David Zwirner presents a benefit exhibition in New York to support Thread, a Senegal-based non-profit established by The Josef and Anni Albers Foundation.
On view at the gallery’s 19th Street space, this exhibition celebrates the project’s two-year anniversary and includes artworks generously donated by the artists, the proceeds of which will go directly to Thread. The exhibition features work by a number of gallery artists, as well as photographs by artist Giovanni Hänninen depicting Thread and its surroundings. With this fundraiser, Thread will be able to establish an endowment so that it can operate in perpetuity in the region.
Opened in March 2015, Thread is an artists’ residency and community center in Sinthian, a village in the southeastern region of Senegal with a population of nearly 1,000. The Josef and Anni Albers Foundation initiated the project in an isolated part of sub-Saharan Africa to allow painters, dancers, photographers, and other artists from all over the world, as well as from within Senegal, to pursue their own work while also interacting with the local community.
Anni Albers said “You can go anywhere from anywhere.” In the two years since it opened, Thread—like Black Mountain College and the Bauhaus, where Anni and Josef both worked and taught—has proved her point.
Thread‘s collaborative enterprises with the people of the region have grown significantly since its inception. Thread now provides agricultural training, and is home to an unprecedented cooperative of some 135 local women who grow and sell nutritious legumes and vegetables—thus eliminating, for the first time, hunger during the season of famine, while also providing income to its members. Thread has also become home to music and dance festivals, soccer tournaments, daily study halls, English classes, and village meetings. In addition, Thread, unlike other local spaces, offers a public gathering place for the female population of Sinthian, as well as teenagers from the surrounding area.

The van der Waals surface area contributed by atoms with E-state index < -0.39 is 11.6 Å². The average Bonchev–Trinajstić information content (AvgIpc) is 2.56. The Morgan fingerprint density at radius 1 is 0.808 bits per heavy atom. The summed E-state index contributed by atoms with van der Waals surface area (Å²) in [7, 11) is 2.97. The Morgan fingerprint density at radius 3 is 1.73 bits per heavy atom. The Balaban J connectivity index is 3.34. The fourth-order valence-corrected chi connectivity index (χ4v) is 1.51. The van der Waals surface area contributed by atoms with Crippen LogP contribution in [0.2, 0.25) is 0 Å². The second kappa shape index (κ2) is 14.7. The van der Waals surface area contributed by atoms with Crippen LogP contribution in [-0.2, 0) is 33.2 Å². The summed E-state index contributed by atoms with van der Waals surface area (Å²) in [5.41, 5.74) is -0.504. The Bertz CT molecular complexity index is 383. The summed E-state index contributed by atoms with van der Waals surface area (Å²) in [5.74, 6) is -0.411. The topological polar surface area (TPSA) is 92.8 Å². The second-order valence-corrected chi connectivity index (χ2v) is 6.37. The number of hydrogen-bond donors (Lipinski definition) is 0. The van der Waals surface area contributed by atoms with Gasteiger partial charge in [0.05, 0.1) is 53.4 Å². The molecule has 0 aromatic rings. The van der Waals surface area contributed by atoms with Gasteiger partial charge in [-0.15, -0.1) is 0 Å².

Since Thread has opened, the resident population of Sinthian has grown—the exact opposite of the prevalent trend of people moving away from the area and trying to emigrate. Thread has added inestimable vibrancy, sustainability, and joy to local life, creating bridges between the inhabitants of Sinthian and the surrounding region with a global community of artists, writers, singers, rappers, dancers, food specialists, and designers.
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